Most of us are here for similar reasons, to increase muscle mass and decrease body fat percentage.
This image has been created as the most desirable in the fitness industry, and it can be exciting to see athletes compete for the most outstanding physique. Even with the ideal figure, we can still improve our bodies to maximize our daily performance and set ourselves up for improved health as we age.
Here are three fitness goals you should consider adding to your routine:
Improving flexibility is not nearly as challenging as it sounds and is followed by a plethora of benefits.
As your muscles undergo hypertrophy, the muscle fibers are experiencing slight tears to the tissue. These microscopic tears are what causes muscle soreness, tightness, and decreased range of motion. Taking the time to warm up your muscles before and between lifting sessions is shown to prevent muscle injury and improve muscle performance.
Also, utilizing a foam roller can decrease muscle tension and soreness and improve muscle range-of-motion, which results in enhanced flexibility.
Just a few minutes of attention to stretching techniques before or after a workout can tremendously enhance your overall fitness performance.
You may have heard the term “functional movement” used to represent how our body mechanics perform during daily activities. Functional strength training is an exercise performed to mimic and improve activities of daily living. These movements include a wide variety of pushing, pulling, bending, reaching, twisting, and many other types of activities.
Functional strength training involves performing a movement against resistance to make the movement easier and smoother outside of the gym environment. The use of free weights is more valuable for maximizing functional movement than machines, which provide stabilization and isolation for you. For example, a box squat can imitate and improve your body mechanics when rising from a seated to standing position on a couch.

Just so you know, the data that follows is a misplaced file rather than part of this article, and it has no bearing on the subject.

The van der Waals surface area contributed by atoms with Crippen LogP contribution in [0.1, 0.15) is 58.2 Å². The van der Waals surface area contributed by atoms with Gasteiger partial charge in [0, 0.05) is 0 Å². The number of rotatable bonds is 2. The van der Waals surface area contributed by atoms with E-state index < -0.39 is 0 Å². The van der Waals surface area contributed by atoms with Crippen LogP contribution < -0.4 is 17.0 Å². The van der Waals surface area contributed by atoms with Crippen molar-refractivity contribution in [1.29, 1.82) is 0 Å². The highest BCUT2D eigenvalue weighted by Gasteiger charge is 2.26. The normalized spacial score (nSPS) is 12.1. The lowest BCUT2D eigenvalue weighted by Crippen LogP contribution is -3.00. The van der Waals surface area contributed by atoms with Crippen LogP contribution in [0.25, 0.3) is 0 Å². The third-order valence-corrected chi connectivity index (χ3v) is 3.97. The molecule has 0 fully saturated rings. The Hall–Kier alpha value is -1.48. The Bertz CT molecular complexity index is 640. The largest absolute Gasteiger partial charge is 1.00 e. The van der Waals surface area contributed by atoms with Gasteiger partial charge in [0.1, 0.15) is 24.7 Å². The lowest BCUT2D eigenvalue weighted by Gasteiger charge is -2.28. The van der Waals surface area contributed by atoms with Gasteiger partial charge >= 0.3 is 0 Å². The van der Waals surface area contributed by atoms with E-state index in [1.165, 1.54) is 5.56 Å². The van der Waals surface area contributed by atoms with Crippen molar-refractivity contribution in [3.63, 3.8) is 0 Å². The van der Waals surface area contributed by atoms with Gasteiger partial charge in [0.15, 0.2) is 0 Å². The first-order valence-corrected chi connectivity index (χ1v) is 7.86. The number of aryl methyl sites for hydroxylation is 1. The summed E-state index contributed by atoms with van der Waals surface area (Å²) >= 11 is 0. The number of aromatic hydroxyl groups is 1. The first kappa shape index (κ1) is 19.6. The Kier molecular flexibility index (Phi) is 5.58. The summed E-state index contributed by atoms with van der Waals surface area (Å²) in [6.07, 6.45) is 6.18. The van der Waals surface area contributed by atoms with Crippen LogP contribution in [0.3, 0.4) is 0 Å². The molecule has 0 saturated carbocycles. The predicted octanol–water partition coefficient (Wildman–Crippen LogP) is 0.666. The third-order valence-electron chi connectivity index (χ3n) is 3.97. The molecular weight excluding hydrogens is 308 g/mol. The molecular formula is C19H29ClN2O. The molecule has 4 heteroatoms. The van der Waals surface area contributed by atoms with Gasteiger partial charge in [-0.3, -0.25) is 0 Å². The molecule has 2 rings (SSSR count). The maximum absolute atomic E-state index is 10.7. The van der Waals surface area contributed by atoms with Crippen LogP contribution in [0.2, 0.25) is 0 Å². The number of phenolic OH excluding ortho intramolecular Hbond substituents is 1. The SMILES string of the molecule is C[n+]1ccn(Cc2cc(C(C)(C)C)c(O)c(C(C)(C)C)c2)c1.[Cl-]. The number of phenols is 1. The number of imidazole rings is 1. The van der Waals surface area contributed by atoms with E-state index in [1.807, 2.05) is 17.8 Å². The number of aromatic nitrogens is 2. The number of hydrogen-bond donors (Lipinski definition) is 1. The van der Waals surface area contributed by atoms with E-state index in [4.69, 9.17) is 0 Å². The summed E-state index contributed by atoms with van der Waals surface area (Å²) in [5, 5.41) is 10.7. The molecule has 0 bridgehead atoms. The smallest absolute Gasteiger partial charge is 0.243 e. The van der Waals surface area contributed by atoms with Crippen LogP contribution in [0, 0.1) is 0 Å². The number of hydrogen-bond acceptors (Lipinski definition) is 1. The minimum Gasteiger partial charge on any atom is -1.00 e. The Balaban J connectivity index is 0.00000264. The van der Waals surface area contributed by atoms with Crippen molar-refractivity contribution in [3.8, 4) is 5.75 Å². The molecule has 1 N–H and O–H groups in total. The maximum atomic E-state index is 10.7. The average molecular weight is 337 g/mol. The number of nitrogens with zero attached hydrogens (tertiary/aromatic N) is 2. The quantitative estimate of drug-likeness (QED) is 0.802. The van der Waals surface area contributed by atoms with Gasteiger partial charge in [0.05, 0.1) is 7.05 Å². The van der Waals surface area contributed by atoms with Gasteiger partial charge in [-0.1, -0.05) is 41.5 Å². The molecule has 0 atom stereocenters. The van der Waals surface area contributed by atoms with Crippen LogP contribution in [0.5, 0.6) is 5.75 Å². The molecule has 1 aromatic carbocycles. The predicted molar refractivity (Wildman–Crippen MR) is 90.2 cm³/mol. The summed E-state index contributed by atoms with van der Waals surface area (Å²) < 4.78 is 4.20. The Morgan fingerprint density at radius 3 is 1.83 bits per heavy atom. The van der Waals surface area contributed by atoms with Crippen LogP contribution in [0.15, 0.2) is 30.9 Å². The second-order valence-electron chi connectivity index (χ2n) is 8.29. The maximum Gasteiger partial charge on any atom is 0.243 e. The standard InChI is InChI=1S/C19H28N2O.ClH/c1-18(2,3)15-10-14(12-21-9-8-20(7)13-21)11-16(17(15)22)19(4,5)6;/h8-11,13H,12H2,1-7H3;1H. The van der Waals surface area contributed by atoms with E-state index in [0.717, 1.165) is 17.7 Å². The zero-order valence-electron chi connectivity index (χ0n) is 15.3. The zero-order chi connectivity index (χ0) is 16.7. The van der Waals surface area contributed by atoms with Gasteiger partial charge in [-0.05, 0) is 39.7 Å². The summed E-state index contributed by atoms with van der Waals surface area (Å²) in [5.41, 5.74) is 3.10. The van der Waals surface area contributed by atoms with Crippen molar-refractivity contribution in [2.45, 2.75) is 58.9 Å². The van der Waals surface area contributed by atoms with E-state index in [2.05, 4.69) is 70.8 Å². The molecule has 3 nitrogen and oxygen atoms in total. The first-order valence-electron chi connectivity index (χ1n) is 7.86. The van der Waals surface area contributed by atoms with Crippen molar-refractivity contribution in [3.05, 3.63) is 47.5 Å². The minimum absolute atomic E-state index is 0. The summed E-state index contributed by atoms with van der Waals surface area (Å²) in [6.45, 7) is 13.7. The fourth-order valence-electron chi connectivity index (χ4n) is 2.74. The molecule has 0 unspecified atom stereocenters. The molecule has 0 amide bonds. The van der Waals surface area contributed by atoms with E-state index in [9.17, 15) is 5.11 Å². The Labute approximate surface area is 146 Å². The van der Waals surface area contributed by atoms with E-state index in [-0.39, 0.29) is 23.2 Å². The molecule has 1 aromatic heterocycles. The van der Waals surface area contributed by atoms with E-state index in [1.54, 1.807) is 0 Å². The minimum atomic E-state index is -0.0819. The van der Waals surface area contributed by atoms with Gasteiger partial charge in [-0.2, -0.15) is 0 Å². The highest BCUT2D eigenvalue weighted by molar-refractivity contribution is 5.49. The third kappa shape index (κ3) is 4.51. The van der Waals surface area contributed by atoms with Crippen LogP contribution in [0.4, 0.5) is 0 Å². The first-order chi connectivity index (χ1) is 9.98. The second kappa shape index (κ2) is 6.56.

A bonus advantage of practicing functional movement is the awareness that it creates when performing these movements in your daily life. This awareness allows you to perform the movement intentionally, with purpose, and with proper muscle activation!
#3: Cardiovascular Health
For most of us, the primary reason for enduring the dreaded “cardio” is frequently highlighted as fat loss. However, there are so many important benefits of doing cardio other than just burning calories and getting our heart rate up.
Just like you train your skeletal muscle to become stronger, you can also strengthen your cardiac muscle with exercise. A healthier cardiovascular system can decrease your risk of heart diseases, stroke, diabetes, anxiety disorders, dementia, and even some cancers.
An increased heart rate also triggers the release of endorphins, which are “feel-good” hormones that our body uses to regulate stress. These hormones mimic the function of opioids and are the reason behind the “high” you feel after a workout.
A common misconception regarding cardio exercise is that you must spend upwards of 30 minutes staring off into space on cardio equipment at the gym to be effective. The true definition of cardio includes a wide variety of activities, including simply increasing your physical activity throughout the day (take the stairs!) You also may be under the impression that cardio training can “burn muscle” and result in decreased muscle tissue. The good news is- this won’t be the case unless you are participating in extensive cardiovascular programming (such as training for an advanced race).
Take care of your heart just as you would any other muscle of the body!